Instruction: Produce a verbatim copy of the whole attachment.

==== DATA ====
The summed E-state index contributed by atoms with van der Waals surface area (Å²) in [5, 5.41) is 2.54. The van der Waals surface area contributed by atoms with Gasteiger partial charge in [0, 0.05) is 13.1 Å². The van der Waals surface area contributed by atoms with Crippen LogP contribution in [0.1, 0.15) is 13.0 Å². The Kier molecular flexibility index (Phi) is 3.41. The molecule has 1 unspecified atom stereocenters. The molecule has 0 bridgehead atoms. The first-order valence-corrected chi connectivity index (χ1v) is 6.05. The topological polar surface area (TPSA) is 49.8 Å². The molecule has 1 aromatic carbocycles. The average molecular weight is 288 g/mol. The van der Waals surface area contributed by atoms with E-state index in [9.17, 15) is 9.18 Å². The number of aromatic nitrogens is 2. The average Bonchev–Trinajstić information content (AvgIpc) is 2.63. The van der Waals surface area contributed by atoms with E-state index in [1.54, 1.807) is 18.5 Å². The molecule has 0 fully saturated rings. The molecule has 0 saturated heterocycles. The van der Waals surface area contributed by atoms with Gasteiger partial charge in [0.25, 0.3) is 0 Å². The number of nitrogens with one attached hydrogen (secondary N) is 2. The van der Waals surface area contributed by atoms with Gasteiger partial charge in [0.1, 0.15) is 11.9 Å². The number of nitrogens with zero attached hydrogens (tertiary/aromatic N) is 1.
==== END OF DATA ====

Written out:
The summed E-state index contributed by atoms with van der Waals surface area (Å²) in [5, 5.41) is 2.54. The van der Waals surface area contributed by atoms with Gasteiger partial charge in [0, 0.05) is 13.1 Å². The van der Waals surface area contributed by atoms with Crippen LogP contribution in [0.1, 0.15) is 13.0 Å². The Kier molecular flexibility index (Phi) is 3.41. The molecule has 1 unspecified atom stereocenters. The molecule has 0 bridgehead atoms. The first-order valence-corrected chi connectivity index (χ1v) is 6.05. The topological polar surface area (TPSA) is 49.8 Å². The molecule has 1 aromatic carbocycles. The average molecular weight is 288 g/mol. The van der Waals surface area contributed by atoms with E-state index in [9.17, 15) is 9.18 Å². The number of aromatic nitrogens is 2. The average Bonchev–Trinajstić information content (AvgIpc) is 2.63. The van der Waals surface area contributed by atoms with E-state index in [1.54, 1.807) is 18.5 Å². The molecule has 0 fully saturated rings. The molecule has 0 saturated heterocycles. The van der Waals surface area contributed by atoms with Gasteiger partial charge in [0.25, 0.3) is 0 Å². The number of nitrogens with one attached hydrogen (secondary N) is 2. The van der Waals surface area contributed by atoms with Gasteiger partial charge in [0.1, 0.15) is 11.9 Å². The number of nitrogens with zero attached hydrogens (tertiary/aromatic N) is 1.